The dusty two-seater, unused since 1960, didn't look like much in the garage in Gosforth, near Newcastle in northern England.
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But only 17 were ever made, and when it's cleaned up and auctioned in Paris next month, experts believe it will fetch at least 3 million pounds ($4.3 million) and possibly much more.
Bugatti once represented the height of motoring achievement. The supercar was so ahead of its time it could go up to 130 mph (209 kph) when most other cars topped out about 50 mph (80 kph).
This particular car is even more valuable because it was originally owned by Earl Howe, a prominent British race car driver, and because its original equipment is intact, so it can restored without relying on replacement parts.
"It has all the finest attributes any connoisseur collector could ever seek, in one of the ultimate road-going sports cars from the golden era of the 1930s," said James Knight, head of the international motoring department at Bonhams, which will auction the car Feb. 7.
Knight and a small number of Bugatti enthusiasts knew of Carr's proudest possession, but not the eight relatives who inherited Carr's estate.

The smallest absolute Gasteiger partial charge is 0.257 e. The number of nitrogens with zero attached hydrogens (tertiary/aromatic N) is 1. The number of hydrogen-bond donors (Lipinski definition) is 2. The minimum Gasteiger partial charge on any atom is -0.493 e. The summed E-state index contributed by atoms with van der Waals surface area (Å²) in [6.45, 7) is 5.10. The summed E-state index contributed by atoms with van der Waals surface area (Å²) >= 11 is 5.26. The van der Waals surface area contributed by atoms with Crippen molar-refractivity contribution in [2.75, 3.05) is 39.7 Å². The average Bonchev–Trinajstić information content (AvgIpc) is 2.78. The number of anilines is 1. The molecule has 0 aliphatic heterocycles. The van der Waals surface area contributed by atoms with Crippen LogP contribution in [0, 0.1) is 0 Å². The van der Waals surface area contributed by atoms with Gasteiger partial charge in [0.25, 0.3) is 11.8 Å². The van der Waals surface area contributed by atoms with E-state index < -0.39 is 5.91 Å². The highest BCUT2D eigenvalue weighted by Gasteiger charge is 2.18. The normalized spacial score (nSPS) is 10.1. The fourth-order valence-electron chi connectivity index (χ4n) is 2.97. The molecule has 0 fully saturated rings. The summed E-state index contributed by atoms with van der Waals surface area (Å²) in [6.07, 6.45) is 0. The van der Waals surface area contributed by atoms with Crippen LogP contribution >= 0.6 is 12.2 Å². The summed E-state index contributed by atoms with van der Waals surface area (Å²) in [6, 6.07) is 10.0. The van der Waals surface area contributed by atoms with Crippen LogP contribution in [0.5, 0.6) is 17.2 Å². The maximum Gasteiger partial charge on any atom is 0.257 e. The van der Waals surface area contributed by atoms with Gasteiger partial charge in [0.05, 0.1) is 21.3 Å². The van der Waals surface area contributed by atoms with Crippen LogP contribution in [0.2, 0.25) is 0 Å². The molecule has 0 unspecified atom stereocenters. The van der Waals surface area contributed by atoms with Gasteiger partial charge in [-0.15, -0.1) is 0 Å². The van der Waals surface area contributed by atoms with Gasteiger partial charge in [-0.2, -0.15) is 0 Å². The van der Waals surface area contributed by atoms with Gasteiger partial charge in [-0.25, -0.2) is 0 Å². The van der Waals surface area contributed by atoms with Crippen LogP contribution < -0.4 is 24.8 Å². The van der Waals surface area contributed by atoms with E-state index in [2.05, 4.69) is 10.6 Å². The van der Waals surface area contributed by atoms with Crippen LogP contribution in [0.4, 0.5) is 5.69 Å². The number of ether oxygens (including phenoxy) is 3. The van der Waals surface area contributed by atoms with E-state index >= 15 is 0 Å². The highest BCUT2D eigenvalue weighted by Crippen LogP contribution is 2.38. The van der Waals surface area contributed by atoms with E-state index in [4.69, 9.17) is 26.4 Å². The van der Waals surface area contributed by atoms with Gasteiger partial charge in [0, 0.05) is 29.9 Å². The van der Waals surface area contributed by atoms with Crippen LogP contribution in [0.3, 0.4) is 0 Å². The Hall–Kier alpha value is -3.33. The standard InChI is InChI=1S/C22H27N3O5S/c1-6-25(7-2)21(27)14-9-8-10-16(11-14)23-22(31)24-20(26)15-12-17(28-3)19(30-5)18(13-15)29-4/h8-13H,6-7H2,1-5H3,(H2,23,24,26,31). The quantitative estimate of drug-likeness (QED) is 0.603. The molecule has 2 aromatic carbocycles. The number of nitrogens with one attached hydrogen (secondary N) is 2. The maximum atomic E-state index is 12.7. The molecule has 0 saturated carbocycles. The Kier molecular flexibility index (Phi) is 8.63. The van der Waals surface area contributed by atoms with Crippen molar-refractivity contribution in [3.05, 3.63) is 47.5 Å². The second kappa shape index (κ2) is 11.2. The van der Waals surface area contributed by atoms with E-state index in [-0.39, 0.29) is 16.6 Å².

The orthopedic surgeon, who died at age 89, was described by relatives as an eccentric hoarder who never threw anything out. He also left behind an Aston Martin, which was sold, and a Jaguar sports car that was scrapped because it was in such poor condition.
The Bugatti marque is famed for its speed and handling and was a frequent race winner in the 1920s and 1930s. The 57S Atalante was one of its most successful models, each one made by hand with unique details.
The company founded in 1909 by Ettore Bugatti collapsed in the 1940s after a long string of racing victories.
The rights to the legendary Bugatti name were purchased in 1998 by Volkswagen, which has built the Bugatti Veyron, one of the world's fastest and most expensive cars.